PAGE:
The service allowed gamers to play PC games via a set-top box on your HDTV or on a PC that does not have powerful specs. The games were streamed via cloud servers and cost a nominal amount per month.
OnLive seemed to be having a good year, signing deals with Google's Android, Ouya and others. However, two months ago, the wheels fell off and the company laid off all its employees and began looking for a buyer before going bankrupt.
After the sale, the service remained active and the buyer, venture capitalist firm Lauder Partners, began taking new investments.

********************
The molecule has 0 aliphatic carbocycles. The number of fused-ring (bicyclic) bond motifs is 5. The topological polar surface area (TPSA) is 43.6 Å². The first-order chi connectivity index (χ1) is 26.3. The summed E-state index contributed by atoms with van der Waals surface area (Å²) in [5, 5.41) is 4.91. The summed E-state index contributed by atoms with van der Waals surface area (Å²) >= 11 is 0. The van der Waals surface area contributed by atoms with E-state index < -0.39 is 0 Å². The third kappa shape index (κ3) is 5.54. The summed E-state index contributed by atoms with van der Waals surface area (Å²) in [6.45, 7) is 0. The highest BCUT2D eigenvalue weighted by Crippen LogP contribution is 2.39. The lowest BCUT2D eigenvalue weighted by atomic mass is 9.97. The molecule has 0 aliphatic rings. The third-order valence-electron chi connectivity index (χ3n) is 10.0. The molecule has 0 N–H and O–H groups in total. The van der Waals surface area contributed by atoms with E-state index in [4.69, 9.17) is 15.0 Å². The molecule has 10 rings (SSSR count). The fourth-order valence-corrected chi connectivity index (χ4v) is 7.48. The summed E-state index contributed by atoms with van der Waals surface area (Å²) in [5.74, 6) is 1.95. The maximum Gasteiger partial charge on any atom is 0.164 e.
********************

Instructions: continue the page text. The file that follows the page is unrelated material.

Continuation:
As of today, we have learned that Lauder paid just $4.8 million for the service: "Had the sale to the buyer not taken place, the assignee would have been left with inadequate capital to fund the significant costs to preserve and market OnLive's patents and other intellectual property, thus greatly reducing expected recoveries essentially to those of a forced piecemeal auction," added Joel Weinberg, president of Insolvency Services Group (ISG), the firm in charge of the potential bankruptcy proceedings.
Written by: Andre Yoskowitz @ 14 Oct 2012 23:24